Technology puts a lot more pressure on your imagination and creativity, even in pricing.

I think Godin has missed a trick here as there’s no reason why dynamic pricing can’t be used for physical media as well. Taking the Software release cycle as inspiration and Lulu.com as a method I’d like to expand on the idea of creating an Unbook as understood by Dave Gray. Dave’s creating a book called Marks and Meaning and releasing it as one would with software. As I write this post it’s up to version 0.5.

Whilst I admire the Unbook model, it’s not what I want to use in 2010. Why?

  • An unbook is never finished (but I want mine to reach version 1.0 and then be ‘complete’)
  • An unbook is a community product (whilst I respect the views of my readers, I want to be the author)

So I’m going to call the model OpenBeta. Here’s how it works:

OpenBeta publishing model

I’ll be releasing v0.1 of my upcoming OpenBeta book early in 2010. Want to give it a go yourself? Feel free to use the logo:

OpenBeta logo

(click through to larger sizes on Flickr)

Design the (e-)book cover for #movemeon!

I’m very pleased to see that other educators have run with the #movemeon idea I floated. There are now literally hundreds of tweets that have been tagged – you can view them in real-time here, or an archive here.

My favourite way of viewing them, is via visibletweets.com using the ‘rotation’ animation:

#movemeon viewed with visibletweets.com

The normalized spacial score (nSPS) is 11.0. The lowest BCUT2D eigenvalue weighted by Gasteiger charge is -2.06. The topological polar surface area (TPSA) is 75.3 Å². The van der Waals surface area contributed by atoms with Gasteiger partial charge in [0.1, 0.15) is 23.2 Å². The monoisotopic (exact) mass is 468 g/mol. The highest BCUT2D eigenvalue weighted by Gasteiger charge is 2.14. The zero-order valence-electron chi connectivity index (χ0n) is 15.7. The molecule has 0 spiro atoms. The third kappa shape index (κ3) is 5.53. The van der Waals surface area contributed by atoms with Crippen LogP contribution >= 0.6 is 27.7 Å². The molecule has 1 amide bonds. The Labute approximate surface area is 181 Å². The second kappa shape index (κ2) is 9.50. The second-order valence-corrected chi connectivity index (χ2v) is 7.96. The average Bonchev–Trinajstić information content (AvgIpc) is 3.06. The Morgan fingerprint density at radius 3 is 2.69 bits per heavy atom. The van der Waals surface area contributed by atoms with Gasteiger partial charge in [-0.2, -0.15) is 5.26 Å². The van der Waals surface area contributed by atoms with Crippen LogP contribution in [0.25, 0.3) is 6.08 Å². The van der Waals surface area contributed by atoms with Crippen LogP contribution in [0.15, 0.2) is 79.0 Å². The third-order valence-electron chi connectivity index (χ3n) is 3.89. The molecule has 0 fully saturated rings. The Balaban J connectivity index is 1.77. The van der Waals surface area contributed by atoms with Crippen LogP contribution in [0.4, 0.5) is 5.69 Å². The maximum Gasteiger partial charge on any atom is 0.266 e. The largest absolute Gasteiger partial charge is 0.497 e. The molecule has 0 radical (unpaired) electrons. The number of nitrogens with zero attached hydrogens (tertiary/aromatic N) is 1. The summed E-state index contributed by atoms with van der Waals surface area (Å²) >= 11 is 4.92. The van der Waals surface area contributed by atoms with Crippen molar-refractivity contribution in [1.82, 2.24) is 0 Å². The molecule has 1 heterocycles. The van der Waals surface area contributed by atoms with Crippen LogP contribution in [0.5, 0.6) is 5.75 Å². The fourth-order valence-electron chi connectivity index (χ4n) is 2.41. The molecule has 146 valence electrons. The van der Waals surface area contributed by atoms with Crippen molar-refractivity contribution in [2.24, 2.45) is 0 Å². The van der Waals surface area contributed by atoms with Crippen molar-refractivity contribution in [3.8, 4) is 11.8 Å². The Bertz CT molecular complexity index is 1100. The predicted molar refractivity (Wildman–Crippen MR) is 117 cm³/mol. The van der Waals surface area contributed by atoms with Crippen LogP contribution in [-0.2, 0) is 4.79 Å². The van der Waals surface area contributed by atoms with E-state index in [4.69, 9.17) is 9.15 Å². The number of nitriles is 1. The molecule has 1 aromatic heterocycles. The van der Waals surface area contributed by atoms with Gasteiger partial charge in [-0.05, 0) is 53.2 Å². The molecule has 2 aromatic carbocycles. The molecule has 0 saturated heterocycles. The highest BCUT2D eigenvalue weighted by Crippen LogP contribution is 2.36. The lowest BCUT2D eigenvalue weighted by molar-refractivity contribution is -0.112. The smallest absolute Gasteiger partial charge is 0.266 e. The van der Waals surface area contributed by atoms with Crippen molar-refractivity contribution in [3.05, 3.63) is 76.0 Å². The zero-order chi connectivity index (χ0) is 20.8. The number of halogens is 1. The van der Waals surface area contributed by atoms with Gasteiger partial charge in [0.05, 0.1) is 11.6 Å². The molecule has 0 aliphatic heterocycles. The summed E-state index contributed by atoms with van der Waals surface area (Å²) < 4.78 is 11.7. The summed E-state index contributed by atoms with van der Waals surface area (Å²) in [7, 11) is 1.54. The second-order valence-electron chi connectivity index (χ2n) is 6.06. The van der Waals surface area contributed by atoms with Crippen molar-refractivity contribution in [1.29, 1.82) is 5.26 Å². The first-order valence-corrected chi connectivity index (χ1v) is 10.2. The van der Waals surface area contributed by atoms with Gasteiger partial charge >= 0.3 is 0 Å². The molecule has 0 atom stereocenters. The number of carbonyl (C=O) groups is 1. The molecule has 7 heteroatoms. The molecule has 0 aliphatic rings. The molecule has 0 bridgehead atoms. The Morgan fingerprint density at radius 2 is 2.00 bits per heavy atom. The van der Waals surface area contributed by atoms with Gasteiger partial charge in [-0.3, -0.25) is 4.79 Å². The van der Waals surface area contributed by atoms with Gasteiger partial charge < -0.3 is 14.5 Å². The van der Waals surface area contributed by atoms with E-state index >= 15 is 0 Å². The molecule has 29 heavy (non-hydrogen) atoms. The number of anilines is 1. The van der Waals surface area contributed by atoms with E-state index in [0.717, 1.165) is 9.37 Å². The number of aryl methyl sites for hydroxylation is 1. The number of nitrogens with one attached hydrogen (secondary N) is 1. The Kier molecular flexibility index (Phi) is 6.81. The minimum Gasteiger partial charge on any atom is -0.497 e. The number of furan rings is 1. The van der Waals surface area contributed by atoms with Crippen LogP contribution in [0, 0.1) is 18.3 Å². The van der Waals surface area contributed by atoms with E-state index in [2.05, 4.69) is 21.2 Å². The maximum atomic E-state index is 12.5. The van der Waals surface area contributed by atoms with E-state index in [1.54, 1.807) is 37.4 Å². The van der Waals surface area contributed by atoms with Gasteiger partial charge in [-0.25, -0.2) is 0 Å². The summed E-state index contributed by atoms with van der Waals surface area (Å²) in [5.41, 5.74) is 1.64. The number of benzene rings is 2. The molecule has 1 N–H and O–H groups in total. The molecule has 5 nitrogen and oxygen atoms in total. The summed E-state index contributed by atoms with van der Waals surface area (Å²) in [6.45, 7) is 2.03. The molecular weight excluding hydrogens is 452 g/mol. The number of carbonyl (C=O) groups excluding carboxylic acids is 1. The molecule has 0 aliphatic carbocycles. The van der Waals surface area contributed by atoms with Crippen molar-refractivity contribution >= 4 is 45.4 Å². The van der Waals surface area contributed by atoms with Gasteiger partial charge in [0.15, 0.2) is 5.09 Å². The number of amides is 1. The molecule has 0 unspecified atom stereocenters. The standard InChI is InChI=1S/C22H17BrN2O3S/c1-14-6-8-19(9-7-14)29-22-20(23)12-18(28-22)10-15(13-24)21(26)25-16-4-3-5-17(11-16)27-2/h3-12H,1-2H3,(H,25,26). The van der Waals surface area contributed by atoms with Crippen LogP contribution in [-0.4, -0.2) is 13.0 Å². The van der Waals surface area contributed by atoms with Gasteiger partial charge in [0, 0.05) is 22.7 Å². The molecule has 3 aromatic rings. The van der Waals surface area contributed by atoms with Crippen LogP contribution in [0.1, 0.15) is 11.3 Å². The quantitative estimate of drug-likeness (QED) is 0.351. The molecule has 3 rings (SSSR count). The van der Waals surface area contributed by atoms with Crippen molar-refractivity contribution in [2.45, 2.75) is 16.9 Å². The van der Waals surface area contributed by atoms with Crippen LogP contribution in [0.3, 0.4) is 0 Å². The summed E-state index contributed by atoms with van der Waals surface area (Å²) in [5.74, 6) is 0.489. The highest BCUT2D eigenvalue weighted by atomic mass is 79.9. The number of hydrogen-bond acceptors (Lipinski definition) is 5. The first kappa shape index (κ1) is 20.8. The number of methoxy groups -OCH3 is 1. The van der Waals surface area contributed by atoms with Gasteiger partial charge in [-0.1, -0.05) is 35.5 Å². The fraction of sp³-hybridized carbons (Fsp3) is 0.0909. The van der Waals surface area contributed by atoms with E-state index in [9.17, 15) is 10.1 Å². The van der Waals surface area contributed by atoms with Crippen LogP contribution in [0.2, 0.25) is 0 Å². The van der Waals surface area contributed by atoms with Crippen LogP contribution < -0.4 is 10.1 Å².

Once we reach a significant number of tweets – I suggested 1,000 – then I’m going to collate them. Using the self-publishing service Lulu.com there will be a freely-downloadable e-book along with a book purchasable at cost price. 😀

I’ve put together a wiki at http://movemeon.wikispaces.com to depersonalise things – it’s about the ideas and the collaboration, not me, after all! You’ll find the same links as I’ve given above over there.

We do, of course, need a cover for the book and so it’s time to crowdsource that. On the wiki is a page with a template to provide your contribution. You know you can do better than my feeble effort, provided to get things started:

#movemeon cover idea

Please do share this with as many people as possible. Not only would I like the book to look as good as it can, but I’d like to make sure that as many educators as possible can tap into the wealth of tips and ideas that have been shared. I’ve certainly learned a lot! 😀

I’m a published author!

It’s a red-letter day in the history of the Belshaw clan. Although our publishers didn’t tell us it was imminent, Nick Dennis* and I have finally had the first of a series published:

Oh, wait, you didn’t think it was a book, did you? Come on… this is 2008 – it’s digital, baby! :-p

*Nick’s finally started his blogging journey. Spur him on by commenting on his first post, please!